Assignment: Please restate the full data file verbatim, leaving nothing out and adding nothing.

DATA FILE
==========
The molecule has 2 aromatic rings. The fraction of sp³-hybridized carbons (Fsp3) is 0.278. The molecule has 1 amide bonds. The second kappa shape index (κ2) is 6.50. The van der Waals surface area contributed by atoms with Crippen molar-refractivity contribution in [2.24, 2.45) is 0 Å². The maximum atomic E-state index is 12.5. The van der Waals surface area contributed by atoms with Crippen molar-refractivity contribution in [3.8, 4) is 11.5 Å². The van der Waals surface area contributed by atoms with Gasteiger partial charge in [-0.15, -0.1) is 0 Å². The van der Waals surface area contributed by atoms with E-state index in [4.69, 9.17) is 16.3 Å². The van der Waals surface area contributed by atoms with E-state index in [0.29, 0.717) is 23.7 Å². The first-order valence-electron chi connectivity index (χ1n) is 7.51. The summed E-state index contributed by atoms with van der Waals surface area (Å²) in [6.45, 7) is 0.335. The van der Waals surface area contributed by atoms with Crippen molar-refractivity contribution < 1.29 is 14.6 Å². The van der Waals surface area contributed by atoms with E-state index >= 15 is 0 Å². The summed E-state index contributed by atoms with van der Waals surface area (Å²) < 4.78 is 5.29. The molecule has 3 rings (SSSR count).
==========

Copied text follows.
The molecule has 2 aromatic rings. The fraction of sp³-hybridized carbons (Fsp3) is 0.278. The molecule has 1 amide bonds. The second kappa shape index (κ2) is 6.50. The van der Waals surface area contributed by atoms with Crippen molar-refractivity contribution in [2.24, 2.45) is 0 Å². The maximum atomic E-state index is 12.5. The van der Waals surface area contributed by atoms with Crippen molar-refractivity contribution in [3.8, 4) is 11.5 Å². The van der Waals surface area contributed by atoms with Gasteiger partial charge in [-0.15, -0.1) is 0 Å². The van der Waals surface area contributed by atoms with E-state index in [4.69, 9.17) is 16.3 Å². The van der Waals surface area contributed by atoms with E-state index in [0.29, 0.717) is 23.7 Å². The first-order valence-electron chi connectivity index (χ1n) is 7.51. The summed E-state index contributed by atoms with van der Waals surface area (Å²) in [6.45, 7) is 0.335. The van der Waals surface area contributed by atoms with Crippen molar-refractivity contribution < 1.29 is 14.6 Å². The van der Waals surface area contributed by atoms with E-state index >= 15 is 0 Å². The summed E-state index contributed by atoms with van der Waals surface area (Å²) < 4.78 is 5.29. The molecule has 3 rings (SSSR count).